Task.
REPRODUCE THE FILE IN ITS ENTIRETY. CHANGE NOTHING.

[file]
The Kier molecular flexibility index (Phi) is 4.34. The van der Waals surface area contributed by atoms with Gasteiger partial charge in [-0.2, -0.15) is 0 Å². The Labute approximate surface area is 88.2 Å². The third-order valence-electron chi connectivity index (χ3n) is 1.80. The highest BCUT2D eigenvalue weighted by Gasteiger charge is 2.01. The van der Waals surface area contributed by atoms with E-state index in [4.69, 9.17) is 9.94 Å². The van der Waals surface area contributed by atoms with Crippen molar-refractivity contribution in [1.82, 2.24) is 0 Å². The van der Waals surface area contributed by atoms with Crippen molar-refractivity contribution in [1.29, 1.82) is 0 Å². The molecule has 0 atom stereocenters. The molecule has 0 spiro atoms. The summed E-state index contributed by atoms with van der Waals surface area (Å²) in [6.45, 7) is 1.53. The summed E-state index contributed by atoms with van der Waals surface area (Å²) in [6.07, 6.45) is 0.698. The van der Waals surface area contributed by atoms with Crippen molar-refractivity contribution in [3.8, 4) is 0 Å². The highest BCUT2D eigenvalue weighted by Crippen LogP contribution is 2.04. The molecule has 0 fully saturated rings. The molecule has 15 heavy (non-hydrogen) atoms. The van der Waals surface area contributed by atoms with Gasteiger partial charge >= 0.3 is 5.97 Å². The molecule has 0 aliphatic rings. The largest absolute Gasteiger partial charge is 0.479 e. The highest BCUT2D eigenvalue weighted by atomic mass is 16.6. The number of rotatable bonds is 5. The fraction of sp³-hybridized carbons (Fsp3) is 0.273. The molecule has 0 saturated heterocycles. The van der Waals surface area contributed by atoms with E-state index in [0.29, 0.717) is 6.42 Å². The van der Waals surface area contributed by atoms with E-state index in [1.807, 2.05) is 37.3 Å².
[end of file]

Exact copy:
The Kier molecular flexibility index (Phi) is 4.34. The van der Waals surface area contributed by atoms with Gasteiger partial charge in [-0.2, -0.15) is 0 Å². The Labute approximate surface area is 88.2 Å². The third-order valence-electron chi connectivity index (χ3n) is 1.80. The highest BCUT2D eigenvalue weighted by Gasteiger charge is 2.01. The van der Waals surface area contributed by atoms with E-state index in [4.69, 9.17) is 9.94 Å². The van der Waals surface area contributed by atoms with Crippen molar-refractivity contribution in [1.82, 2.24) is 0 Å². The van der Waals surface area contributed by atoms with Crippen molar-refractivity contribution in [1.29, 1.82) is 0 Å². The molecule has 0 atom stereocenters. The molecule has 0 spiro atoms. The summed E-state index contributed by atoms with van der Waals surface area (Å²) in [6.45, 7) is 1.53. The summed E-state index contributed by atoms with van der Waals surface area (Å²) in [6.07, 6.45) is 0.698. The van der Waals surface area contributed by atoms with Crippen molar-refractivity contribution in [3.8, 4) is 0 Å². The highest BCUT2D eigenvalue weighted by Crippen LogP contribution is 2.04. The molecule has 0 fully saturated rings. The molecule has 15 heavy (non-hydrogen) atoms. The van der Waals surface area contributed by atoms with Gasteiger partial charge >= 0.3 is 5.97 Å². The molecule has 0 aliphatic rings. The largest absolute Gasteiger partial charge is 0.479 e. The highest BCUT2D eigenvalue weighted by atomic mass is 16.6. The number of rotatable bonds is 5. The fraction of sp³-hybridized carbons (Fsp3) is 0.273. The molecule has 0 saturated heterocycles. The van der Waals surface area contributed by atoms with E-state index in [0.29, 0.717) is 6.42 Å². The van der Waals surface area contributed by atoms with E-state index in [1.807, 2.05) is 37.3 Å².